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1945 Theatre Catalog, 4th Edition, Page 345 (321)

1945 Theatre Catalog, 4th Edition
1945 Theatre Catalog
1945 Theatre Catalog, 4th Edition, Page 345
Page 345

1945 Theatre Catalog, 4th Edition, Page 345

and M-11 Dual, two electro-dynamic high frequency units and a double horn throat are furnished to accommodate the paralleled output of the two power amplifiers in these models. This also gives a highly desirable emergency feature.)

The high frequency horn furnished with this speaker system has 32 cells. This multi-cellular horn is of superior type in respect to the requirements for ediciency and for the widest and most uniform distribution of sound energy. Physically, this horn incorporates entirely new design and construction practice. It consists of an assembly of individual primary cells bolted together at their open ends and securely held in a die cast common throat at the other ends. Each primary cell is then divided into four compartments. The primary cells are non-resonant zinc a110y die castings insuring strong physical properties and a light but rigid aSSembly.

The two 15-inch electro-dynamic low frequency speakers furnished in the loudspeaker assembly are newly designed and offer excellent performance ability and efficiency. The use of two speakers gives an excellent emergency feature in addition to providing better bass respouse. The low frequenCy folded horn employed in this loudspeaker system contributes heavily to the high efliciency, wide coverage and overall excellent performance of the complete loudspeaker system. Provision is made in the folded horn to accommodate the two 15-inch low frequency speaker units and the crossover filter network.

The crossover filter network is provided with an adjustable high frequency channel attenuator so that the level of output may be varied to suit the particular needs of the installation. The crossover frequency of this network is 400 cycles per second.


Good sound reproduction must be achieved if present-day critical audiences are to be satisfied with moving picture theatre programs, and good sound reproduction will result only when each of its contributing factors is designed so that it will play its part most efficiently in helping to create sound of pleasing fidelity. From the sound track on the film to the acoustics of the auditorium, each element must not only perform its own function without intros ducing appreciable distortion or noise, but it must pass the signal to the next unit in the chain ef'liciently and with full regard for the characteristics of the next unit.

One of the major advancements toward high-fidelity sound is the RCA r0tary stabilizer type of :oundhead. That it has overcome noticeable fiutter, or pitch variation, has been proved not alone in the laboratory but in its wide use in theatres. A sustained note, like one from a piano, is reproduced as it originally sounds, and spoken words are heard clearly and di:tinctly.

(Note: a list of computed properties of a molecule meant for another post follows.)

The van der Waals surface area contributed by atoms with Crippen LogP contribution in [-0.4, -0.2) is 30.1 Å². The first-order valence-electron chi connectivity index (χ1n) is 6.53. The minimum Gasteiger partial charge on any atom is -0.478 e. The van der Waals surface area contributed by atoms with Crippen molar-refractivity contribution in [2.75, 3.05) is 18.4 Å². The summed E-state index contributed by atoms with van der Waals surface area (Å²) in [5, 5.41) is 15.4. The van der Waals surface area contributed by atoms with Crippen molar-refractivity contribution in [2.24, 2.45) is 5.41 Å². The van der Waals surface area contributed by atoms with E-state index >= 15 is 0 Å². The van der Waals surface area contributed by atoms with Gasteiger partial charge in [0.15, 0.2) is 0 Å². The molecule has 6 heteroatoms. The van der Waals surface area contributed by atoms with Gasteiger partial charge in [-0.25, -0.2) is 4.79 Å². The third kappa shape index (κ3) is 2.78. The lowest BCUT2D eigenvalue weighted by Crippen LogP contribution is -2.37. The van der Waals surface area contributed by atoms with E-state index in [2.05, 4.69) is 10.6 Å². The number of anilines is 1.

Yet the rotary stabilizer is only one of several features of sound-head construction which combine to make possible better sound reproduction.

The mounting of the exciter lamp,



optical system, photocell, and scanning drum as a separate, shock-insulated unit inside the main soundhead case prevents these important parts from receiving and transmitting normal soundhead vibration. Hence, film passes smoothly through the light beam. Furthermore, the exciter lamp filament and the photocell elements, being free from jar, do not introduce microphonic noises into the sound.

A factor of importance is the method of driving the picture projector; if it is driven from the sound sprocket shaft, any vibration or variation in projector speed and load will tend to cause comparable vibrations, or changes in speed, in the sound sprocket.

A refinement found only in the RCA deluxe soundheads is that of shockproof drive. This mechanical device is so constructed that irregularities of drive of both the picture projector and the lower take-up mechanism are carefully excluded from the constant speed sprocket shaft of the soundhead by driving these

from the soundhead hold-back sprocket shaft. Any variations are thus filtered out mechanically without reaching the independent constant speed shaft. This refinement results in higher quality more uniform sound, particularly when lower takeoups and picture projectors become faulty and irregular through continued use.

If the film is pulled through the light beam directly by the sound sprocket (as it is in some soundheads), those vibrations or speed changes are transmitted to the film, and immediately cause characteristic distortion. The seriousness of this condition is eliminated in the rotary stabilizer soundhead, because the film speed is controlled mainly by the stabilizer, with a loose film loop between it and the sound sprocket.

The use of ball-bearings on all soundhead shafts insures good, steady operation for a long period of time, there being negligible wear to affect the normally smooth operation of the soundhead. All soundhead drive gears operate in an oil


1945 Theatre Catalog, 4th Edition, Page 345